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Regional Picks: Plant It And Forget It – Northeast

Fine Gardening – Issue 179

1. ‘Blue Ice’ Blue Star

 

Name: Amsonia tabernaemontana ‘Blue Ice’

Zones: 49

Size: 16 inches tall and 2 feet wide

Conditions: Full sun to partial shade; moist, well-drained soil

Blue stars are the workhorses of the sun-drenched perennial border. Most produce delicate, skyblue flowers in May on clumps of clean green foliage, which turn magnificent shades of yellow in fall. ‘Blue Ice’ stands apart from its larger cousins by producing darker, lavender-blue, star-shaped flowers atop compact stems that are clothed in narrow, dark-green foliage. It has been suggested by some that this diminutive blue star is possibly a hybrid. Regardless of its parentage, it is a wonderful choice for the front of the border and has proven to be easy to grow and quite drought tolerant.

 

2. ‘Snow Fairy’ Bluebeard

 

Name: Caryopteris divaricata ‘Snow Fairy’

Zones: 5-9

Size: 2 to 3 feet tall and 3 to 4 feet wide

Conditions: Full sun; average, well-drained soil

Gardeners are always looking for plants that provide late-season interest, and bluebeards do not disappoint. In spring, ‘Snow Fairy’ awakens from its winter slumber, producing sparkling, white-and-green-variegated leaves on new growth. In September, with a hint of autumn’s chilly temperatures in the air, delicate blue flowers seem to dance on the shrublike mounding plants. Close inspection of the flowers will reveal the unusual stamens and style that artistically curl over the petals. Unlike most other members of the genus Caryopteris, which are small- to mediumsize woody shrubs, C. divaricata is an herbaceous perennial and can be cut to the ground following a hard frost.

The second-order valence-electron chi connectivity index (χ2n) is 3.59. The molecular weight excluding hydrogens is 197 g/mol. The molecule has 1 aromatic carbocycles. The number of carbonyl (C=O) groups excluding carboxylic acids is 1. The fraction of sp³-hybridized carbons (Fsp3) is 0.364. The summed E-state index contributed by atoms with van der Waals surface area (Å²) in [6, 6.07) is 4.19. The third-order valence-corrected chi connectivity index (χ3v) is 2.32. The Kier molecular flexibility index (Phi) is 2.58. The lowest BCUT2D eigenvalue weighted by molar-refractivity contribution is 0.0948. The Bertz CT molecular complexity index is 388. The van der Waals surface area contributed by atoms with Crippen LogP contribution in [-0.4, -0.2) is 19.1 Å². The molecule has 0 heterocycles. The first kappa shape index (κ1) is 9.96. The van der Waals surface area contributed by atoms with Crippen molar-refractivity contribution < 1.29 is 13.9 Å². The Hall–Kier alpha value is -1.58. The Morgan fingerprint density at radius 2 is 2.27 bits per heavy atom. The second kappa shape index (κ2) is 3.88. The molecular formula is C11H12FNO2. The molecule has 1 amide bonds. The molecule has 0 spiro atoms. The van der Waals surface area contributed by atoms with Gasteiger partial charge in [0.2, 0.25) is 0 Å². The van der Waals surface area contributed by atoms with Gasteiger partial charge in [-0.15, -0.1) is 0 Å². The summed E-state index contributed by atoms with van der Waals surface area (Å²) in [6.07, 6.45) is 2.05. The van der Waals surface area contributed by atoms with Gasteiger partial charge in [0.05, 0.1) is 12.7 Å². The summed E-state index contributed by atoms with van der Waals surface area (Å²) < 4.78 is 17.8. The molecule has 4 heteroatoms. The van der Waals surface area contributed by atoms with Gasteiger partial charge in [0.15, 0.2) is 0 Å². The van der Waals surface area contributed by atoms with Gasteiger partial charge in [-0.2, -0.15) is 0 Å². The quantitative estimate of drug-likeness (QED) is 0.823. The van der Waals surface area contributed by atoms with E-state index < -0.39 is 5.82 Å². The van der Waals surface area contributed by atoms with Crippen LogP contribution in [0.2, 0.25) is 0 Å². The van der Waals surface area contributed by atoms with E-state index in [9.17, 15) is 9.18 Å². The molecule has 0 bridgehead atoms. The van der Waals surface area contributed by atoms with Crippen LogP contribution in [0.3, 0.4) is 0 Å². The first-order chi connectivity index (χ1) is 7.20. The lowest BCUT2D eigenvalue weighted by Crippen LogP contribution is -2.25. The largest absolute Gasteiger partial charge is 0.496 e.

3. Corn Leaf Iris

 

Name: Iris bucharica

Zones: 48

Size: 12 to 18 inches tall and 12 inches wide

Conditions: Full sun; very well-drained soil

Put aside any image of what you think an iris should look like. As its common name suggests, the glossy green foliage of corn leaf iris resembles clumps of miniature cornstalks. Each stem can have anywhere from 2 to 6 bright-yellow and creamy-white flowers bursting from the leaf axils, creating a delightful display in April. This is a bulbous, ephemeral species that increases rapidly. It is easy to grow in any sunny border or rock garden with sharply drained soil.

 

4. ‘Compressa’ bloodstem dogwood

 

 

Name: Cornus sanguinea ‘Compressa’

Zones: 57

Size: 5 feet tall and 2 to 3 feet wide; may sucker

Conditions: Full sun to partial shade; moist, well-drained soil

No one will blame you for scratching your head when you first encounter ‘Compressa’. This unusual shrub dogwood looks nothing like its larger cousins, best known for their colorful winter stems. It’s the dark green foliage of ‘Compressa’ that will catch your eye and ask to be touched. The small, rounded leaves are thick and heavily wrinkled, almost plastic-like, and are packed along vertical stems. The cooler temperatures of fall turn this dogwood into a column of deep maroon before the leaves drop, revealing naked red stems through the winter. You will not go wrong using this tactile beauty in a tight garden spot or where a vertical accent is needed.

 

Andrew Brand is the nursery manager at Broken Arrow Nursery in Hamden, Connecticut.

Photos: Kerry Ann Moore; millettephotomedia.com; Bill Johnson; courtesy of Andrew Brand

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